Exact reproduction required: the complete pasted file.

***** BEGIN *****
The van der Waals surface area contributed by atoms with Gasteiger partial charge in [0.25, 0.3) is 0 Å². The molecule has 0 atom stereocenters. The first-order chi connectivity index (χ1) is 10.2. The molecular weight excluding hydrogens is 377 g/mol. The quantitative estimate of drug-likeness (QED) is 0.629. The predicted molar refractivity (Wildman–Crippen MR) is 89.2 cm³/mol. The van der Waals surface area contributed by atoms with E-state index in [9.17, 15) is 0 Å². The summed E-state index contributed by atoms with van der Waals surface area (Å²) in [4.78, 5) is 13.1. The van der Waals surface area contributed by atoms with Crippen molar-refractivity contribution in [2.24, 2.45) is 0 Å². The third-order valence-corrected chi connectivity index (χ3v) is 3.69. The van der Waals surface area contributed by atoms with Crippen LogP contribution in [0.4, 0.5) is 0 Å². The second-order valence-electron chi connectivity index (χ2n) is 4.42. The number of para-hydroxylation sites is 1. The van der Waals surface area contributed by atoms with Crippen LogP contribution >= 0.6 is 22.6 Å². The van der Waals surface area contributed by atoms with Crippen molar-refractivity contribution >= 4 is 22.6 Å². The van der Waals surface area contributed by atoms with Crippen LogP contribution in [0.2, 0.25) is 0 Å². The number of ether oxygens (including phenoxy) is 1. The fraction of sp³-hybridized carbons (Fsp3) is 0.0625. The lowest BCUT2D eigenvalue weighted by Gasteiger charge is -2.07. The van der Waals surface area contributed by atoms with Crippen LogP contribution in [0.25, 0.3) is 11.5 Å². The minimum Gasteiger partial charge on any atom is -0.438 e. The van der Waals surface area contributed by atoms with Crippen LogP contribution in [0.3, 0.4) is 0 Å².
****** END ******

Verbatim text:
The van der Waals surface area contributed by atoms with Gasteiger partial charge in [0.25, 0.3) is 0 Å². The molecule has 0 atom stereocenters. The first-order chi connectivity index (χ1) is 10.2. The molecular weight excluding hydrogens is 377 g/mol. The quantitative estimate of drug-likeness (QED) is 0.629. The predicted molar refractivity (Wildman–Crippen MR) is 89.2 cm³/mol. The van der Waals surface area contributed by atoms with E-state index in [9.17, 15) is 0 Å². The summed E-state index contributed by atoms with van der Waals surface area (Å²) in [4.78, 5) is 13.1. The van der Waals surface area contributed by atoms with Crippen molar-refractivity contribution in [2.24, 2.45) is 0 Å². The third-order valence-corrected chi connectivity index (χ3v) is 3.69. The van der Waals surface area contributed by atoms with Crippen LogP contribution in [0.4, 0.5) is 0 Å². The second-order valence-electron chi connectivity index (χ2n) is 4.42. The number of para-hydroxylation sites is 1. The van der Waals surface area contributed by atoms with Crippen LogP contribution >= 0.6 is 22.6 Å². The van der Waals surface area contributed by atoms with Crippen molar-refractivity contribution >= 4 is 22.6 Å². The van der Waals surface area contributed by atoms with Crippen LogP contribution in [0.2, 0.25) is 0 Å². The number of ether oxygens (including phenoxy) is 1. The fraction of sp³-hybridized carbons (Fsp3) is 0.0625. The lowest BCUT2D eigenvalue weighted by Gasteiger charge is -2.07. The van der Waals surface area contributed by atoms with Crippen LogP contribution in [0.25, 0.3) is 11.5 Å². The minimum Gasteiger partial charge on any atom is -0.438 e. The van der Waals surface area contributed by atoms with Crippen LogP contribution in [0.3, 0.4) is 0 Å².